# Why does zinc sulfide glow?

Zinc sulfide is used in road signs because when light from cars hit the road signs, it glows. What actually is the reason for the glowing of road signs (actually glowing of $\ce{ZnS}$)?

In the Wikipedia article Phosphorescent paint,

Phosphorescent paint is commonly called "glow-in-the-dark" paint. It is made from phosphors such as silver-activated zinc sulfide or doped strontium aluminate, and typically glows a pale green to greenish-blue color. The mechanism for producing light is similar to that of fluorescent paint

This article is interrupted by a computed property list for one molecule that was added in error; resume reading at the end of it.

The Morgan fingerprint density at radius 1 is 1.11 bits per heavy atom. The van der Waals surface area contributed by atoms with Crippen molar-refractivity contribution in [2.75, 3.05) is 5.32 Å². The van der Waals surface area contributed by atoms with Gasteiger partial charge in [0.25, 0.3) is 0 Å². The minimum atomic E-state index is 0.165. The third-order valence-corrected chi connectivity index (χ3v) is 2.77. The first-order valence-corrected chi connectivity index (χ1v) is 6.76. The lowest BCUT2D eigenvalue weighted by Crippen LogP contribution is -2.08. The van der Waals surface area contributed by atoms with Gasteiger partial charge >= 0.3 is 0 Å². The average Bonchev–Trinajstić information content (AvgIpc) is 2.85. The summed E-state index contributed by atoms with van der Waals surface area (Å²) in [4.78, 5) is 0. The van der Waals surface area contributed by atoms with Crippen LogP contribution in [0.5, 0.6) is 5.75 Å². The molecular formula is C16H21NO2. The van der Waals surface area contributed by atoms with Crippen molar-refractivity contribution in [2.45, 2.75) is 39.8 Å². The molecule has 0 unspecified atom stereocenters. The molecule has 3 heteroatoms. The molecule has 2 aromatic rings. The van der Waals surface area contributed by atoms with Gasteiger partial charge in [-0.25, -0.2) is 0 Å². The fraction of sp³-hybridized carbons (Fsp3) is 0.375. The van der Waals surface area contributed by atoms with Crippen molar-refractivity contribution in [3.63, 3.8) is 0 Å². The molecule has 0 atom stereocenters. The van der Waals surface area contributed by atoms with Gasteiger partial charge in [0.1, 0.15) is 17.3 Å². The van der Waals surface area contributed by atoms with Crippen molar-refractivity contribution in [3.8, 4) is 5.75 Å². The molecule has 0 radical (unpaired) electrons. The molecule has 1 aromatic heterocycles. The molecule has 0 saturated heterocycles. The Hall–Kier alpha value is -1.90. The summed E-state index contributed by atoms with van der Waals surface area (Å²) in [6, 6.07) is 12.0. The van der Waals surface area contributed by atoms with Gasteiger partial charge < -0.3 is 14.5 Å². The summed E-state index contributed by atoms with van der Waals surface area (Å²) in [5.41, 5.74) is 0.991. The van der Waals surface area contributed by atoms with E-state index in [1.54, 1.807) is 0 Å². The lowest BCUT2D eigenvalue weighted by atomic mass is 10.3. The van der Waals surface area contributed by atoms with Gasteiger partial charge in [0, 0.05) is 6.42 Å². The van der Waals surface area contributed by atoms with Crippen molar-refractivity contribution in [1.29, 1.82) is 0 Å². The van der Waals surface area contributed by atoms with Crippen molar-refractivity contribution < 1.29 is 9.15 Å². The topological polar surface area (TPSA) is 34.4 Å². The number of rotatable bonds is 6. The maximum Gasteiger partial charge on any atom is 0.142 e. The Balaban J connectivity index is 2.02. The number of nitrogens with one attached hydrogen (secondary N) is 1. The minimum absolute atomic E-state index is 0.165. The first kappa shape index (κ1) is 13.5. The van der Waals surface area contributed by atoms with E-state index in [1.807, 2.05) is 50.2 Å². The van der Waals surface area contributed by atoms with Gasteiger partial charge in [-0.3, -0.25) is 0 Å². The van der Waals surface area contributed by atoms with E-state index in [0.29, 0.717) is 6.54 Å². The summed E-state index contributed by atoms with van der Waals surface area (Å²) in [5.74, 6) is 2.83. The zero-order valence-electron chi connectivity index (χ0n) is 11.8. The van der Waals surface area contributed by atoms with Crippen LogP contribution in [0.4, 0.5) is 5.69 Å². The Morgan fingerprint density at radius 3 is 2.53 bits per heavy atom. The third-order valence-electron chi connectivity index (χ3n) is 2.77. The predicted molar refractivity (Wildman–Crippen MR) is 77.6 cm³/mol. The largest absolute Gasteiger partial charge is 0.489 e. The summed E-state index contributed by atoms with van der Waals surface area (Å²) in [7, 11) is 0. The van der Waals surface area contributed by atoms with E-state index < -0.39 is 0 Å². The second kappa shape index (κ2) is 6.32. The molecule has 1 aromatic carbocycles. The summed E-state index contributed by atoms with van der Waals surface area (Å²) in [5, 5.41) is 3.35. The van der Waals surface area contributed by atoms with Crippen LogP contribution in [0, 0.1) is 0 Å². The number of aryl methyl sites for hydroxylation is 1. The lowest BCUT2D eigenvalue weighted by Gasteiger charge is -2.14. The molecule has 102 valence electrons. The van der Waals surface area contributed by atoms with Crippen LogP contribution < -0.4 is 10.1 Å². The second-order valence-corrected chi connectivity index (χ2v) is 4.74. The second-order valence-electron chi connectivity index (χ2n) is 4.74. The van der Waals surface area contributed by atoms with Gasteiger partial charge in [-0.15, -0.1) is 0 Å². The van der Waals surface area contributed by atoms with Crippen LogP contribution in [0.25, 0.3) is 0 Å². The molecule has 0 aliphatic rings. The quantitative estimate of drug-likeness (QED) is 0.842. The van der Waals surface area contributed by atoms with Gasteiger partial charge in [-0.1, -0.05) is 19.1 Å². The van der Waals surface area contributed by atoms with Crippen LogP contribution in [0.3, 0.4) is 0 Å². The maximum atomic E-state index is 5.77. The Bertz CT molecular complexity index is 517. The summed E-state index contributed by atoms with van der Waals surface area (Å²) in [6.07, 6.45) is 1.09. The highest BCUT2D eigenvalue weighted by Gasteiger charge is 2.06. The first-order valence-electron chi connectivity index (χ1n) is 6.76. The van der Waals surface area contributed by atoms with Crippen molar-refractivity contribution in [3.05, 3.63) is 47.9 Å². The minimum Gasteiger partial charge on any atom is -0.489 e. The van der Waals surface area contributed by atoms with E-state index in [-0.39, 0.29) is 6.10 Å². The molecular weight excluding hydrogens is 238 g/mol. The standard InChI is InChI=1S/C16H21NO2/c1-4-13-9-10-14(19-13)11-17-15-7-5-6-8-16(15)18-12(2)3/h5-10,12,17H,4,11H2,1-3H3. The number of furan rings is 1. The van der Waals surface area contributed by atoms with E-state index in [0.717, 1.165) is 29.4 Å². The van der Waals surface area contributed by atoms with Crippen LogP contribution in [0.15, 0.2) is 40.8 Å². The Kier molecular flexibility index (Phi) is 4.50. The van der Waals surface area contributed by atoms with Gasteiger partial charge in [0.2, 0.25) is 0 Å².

The process is summarised in the article Fluorescence vs. Phosphorescence, The explanation from the article:

Phosphorescent materials produce light in a similar way as does fluorescence materials. A visible difference between these two types of luminescence, the ability of phosphorescence materials to glow after the excitation energy source is removed.

The website has a diagram exhibiting the process (in a bit of a simplistic, but understandable way - just replace the 'UV' with 'car headlights etc'):

Essentially, photons are emitted from every step back from the excited state to the ground state, unlike fluorescence, where the photon is emitted when the electron goes straight to the ground state.

• Nice answer for the care put in writing it but it seems a bit generic, at least for Chen SE. Apr 17, 2021 at 9:39